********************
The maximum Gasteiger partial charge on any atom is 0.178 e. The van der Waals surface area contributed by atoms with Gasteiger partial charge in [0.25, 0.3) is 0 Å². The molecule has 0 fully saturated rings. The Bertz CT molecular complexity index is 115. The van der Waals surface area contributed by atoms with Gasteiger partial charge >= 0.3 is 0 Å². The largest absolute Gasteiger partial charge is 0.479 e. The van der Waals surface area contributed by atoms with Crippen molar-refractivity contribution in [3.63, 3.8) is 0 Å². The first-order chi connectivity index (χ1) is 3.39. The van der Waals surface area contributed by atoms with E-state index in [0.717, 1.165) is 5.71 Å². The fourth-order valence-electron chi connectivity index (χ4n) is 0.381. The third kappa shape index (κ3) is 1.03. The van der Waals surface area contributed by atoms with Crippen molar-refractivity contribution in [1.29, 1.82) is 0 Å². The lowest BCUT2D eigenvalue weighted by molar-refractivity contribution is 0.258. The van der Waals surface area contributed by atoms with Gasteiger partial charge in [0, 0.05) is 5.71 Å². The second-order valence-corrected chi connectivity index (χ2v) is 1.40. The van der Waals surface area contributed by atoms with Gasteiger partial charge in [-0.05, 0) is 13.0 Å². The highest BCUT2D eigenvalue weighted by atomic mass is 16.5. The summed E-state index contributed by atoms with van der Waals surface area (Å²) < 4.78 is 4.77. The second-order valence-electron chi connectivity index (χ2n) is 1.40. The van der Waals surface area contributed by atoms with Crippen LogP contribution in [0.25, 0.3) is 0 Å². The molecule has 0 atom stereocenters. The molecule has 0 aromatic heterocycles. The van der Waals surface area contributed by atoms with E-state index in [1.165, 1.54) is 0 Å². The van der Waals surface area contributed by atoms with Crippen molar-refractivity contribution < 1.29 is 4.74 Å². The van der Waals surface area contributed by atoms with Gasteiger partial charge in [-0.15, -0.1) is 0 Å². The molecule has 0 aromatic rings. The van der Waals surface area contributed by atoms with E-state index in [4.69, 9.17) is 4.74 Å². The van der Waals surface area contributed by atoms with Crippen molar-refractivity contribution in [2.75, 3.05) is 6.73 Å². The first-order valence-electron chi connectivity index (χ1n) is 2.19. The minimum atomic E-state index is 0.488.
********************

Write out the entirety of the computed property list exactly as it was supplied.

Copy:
The maximum Gasteiger partial charge on any atom is 0.178 e. The van der Waals surface area contributed by atoms with Gasteiger partial charge in [0.25, 0.3) is 0 Å². The molecule has 0 fully saturated rings. The Bertz CT molecular complexity index is 115. The van der Waals surface area contributed by atoms with Gasteiger partial charge >= 0.3 is 0 Å². The largest absolute Gasteiger partial charge is 0.479 e. The van der Waals surface area contributed by atoms with Crippen molar-refractivity contribution in [3.63, 3.8) is 0 Å². The first-order chi connectivity index (χ1) is 3.39. The van der Waals surface area contributed by atoms with E-state index in [0.717, 1.165) is 5.71 Å². The fourth-order valence-electron chi connectivity index (χ4n) is 0.381. The third kappa shape index (κ3) is 1.03. The van der Waals surface area contributed by atoms with Crippen molar-refractivity contribution in [1.29, 1.82) is 0 Å². The lowest BCUT2D eigenvalue weighted by molar-refractivity contribution is 0.258. The van der Waals surface area contributed by atoms with Gasteiger partial charge in [0, 0.05) is 5.71 Å². The second-order valence-corrected chi connectivity index (χ2v) is 1.40. The van der Waals surface area contributed by atoms with Gasteiger partial charge in [-0.05, 0) is 13.0 Å². The highest BCUT2D eigenvalue weighted by atomic mass is 16.5. The summed E-state index contributed by atoms with van der Waals surface area (Å²) < 4.78 is 4.77. The second-order valence-electron chi connectivity index (χ2n) is 1.40. The van der Waals surface area contributed by atoms with Crippen LogP contribution in [0.25, 0.3) is 0 Å². The molecule has 0 atom stereocenters. The molecule has 0 aromatic heterocycles. The van der Waals surface area contributed by atoms with E-state index in [1.165, 1.54) is 0 Å². The van der Waals surface area contributed by atoms with Crippen molar-refractivity contribution < 1.29 is 4.74 Å². The van der Waals surface area contributed by atoms with Gasteiger partial charge in [-0.15, -0.1) is 0 Å². The molecule has 0 aromatic rings. The van der Waals surface area contributed by atoms with E-state index in [4.69, 9.17) is 4.74 Å². The van der Waals surface area contributed by atoms with Crippen molar-refractivity contribution in [2.75, 3.05) is 6.73 Å². The first-order valence-electron chi connectivity index (χ1n) is 2.19. The minimum atomic E-state index is 0.488.